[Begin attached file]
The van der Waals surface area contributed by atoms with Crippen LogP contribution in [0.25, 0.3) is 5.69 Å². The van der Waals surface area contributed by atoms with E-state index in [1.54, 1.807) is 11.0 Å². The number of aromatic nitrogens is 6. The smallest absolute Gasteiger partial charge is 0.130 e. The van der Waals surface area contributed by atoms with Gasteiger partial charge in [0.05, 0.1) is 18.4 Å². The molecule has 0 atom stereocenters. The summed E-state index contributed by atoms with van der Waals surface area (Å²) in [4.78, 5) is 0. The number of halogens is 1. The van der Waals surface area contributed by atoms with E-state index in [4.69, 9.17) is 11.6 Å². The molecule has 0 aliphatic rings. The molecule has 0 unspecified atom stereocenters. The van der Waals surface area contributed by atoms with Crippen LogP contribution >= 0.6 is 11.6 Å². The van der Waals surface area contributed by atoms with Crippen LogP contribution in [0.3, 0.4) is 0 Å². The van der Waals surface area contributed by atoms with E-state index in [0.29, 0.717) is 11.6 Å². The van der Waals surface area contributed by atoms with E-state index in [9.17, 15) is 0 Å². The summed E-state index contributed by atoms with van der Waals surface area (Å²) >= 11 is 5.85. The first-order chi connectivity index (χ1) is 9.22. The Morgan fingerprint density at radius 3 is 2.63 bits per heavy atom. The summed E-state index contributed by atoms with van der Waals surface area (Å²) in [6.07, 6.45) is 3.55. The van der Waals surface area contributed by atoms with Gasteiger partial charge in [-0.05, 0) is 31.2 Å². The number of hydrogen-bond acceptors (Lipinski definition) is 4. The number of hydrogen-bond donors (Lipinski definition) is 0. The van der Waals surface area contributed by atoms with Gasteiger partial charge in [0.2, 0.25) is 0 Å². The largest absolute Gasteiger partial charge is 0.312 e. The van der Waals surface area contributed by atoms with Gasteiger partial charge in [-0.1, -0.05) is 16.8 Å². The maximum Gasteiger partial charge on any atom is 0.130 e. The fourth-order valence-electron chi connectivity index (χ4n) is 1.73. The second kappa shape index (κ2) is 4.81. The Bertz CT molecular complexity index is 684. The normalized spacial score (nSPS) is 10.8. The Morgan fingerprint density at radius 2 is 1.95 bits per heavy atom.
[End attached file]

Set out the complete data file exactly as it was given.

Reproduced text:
The van der Waals surface area contributed by atoms with Crippen LogP contribution in [0.25, 0.3) is 5.69 Å². The van der Waals surface area contributed by atoms with E-state index in [1.54, 1.807) is 11.0 Å². The number of aromatic nitrogens is 6. The smallest absolute Gasteiger partial charge is 0.130 e. The van der Waals surface area contributed by atoms with Gasteiger partial charge in [0.05, 0.1) is 18.4 Å². The molecule has 0 atom stereocenters. The summed E-state index contributed by atoms with van der Waals surface area (Å²) in [4.78, 5) is 0. The number of halogens is 1. The van der Waals surface area contributed by atoms with E-state index in [4.69, 9.17) is 11.6 Å². The molecule has 0 aliphatic rings. The molecule has 0 unspecified atom stereocenters. The van der Waals surface area contributed by atoms with Crippen LogP contribution >= 0.6 is 11.6 Å². The van der Waals surface area contributed by atoms with Crippen LogP contribution in [0.3, 0.4) is 0 Å². The van der Waals surface area contributed by atoms with E-state index in [0.29, 0.717) is 11.6 Å². The van der Waals surface area contributed by atoms with E-state index in [9.17, 15) is 0 Å². The summed E-state index contributed by atoms with van der Waals surface area (Å²) >= 11 is 5.85. The first-order chi connectivity index (χ1) is 9.22. The Morgan fingerprint density at radius 3 is 2.63 bits per heavy atom. The summed E-state index contributed by atoms with van der Waals surface area (Å²) in [6.07, 6.45) is 3.55. The van der Waals surface area contributed by atoms with Gasteiger partial charge in [-0.05, 0) is 31.2 Å². The number of hydrogen-bond acceptors (Lipinski definition) is 4. The number of hydrogen-bond donors (Lipinski definition) is 0. The van der Waals surface area contributed by atoms with Gasteiger partial charge in [0.2, 0.25) is 0 Å². The largest absolute Gasteiger partial charge is 0.312 e. The van der Waals surface area contributed by atoms with Gasteiger partial charge in [-0.1, -0.05) is 16.8 Å². The maximum Gasteiger partial charge on any atom is 0.130 e. The fourth-order valence-electron chi connectivity index (χ4n) is 1.73. The second kappa shape index (κ2) is 4.81. The Bertz CT molecular complexity index is 684. The normalized spacial score (nSPS) is 10.8. The Morgan fingerprint density at radius 2 is 1.95 bits per heavy atom.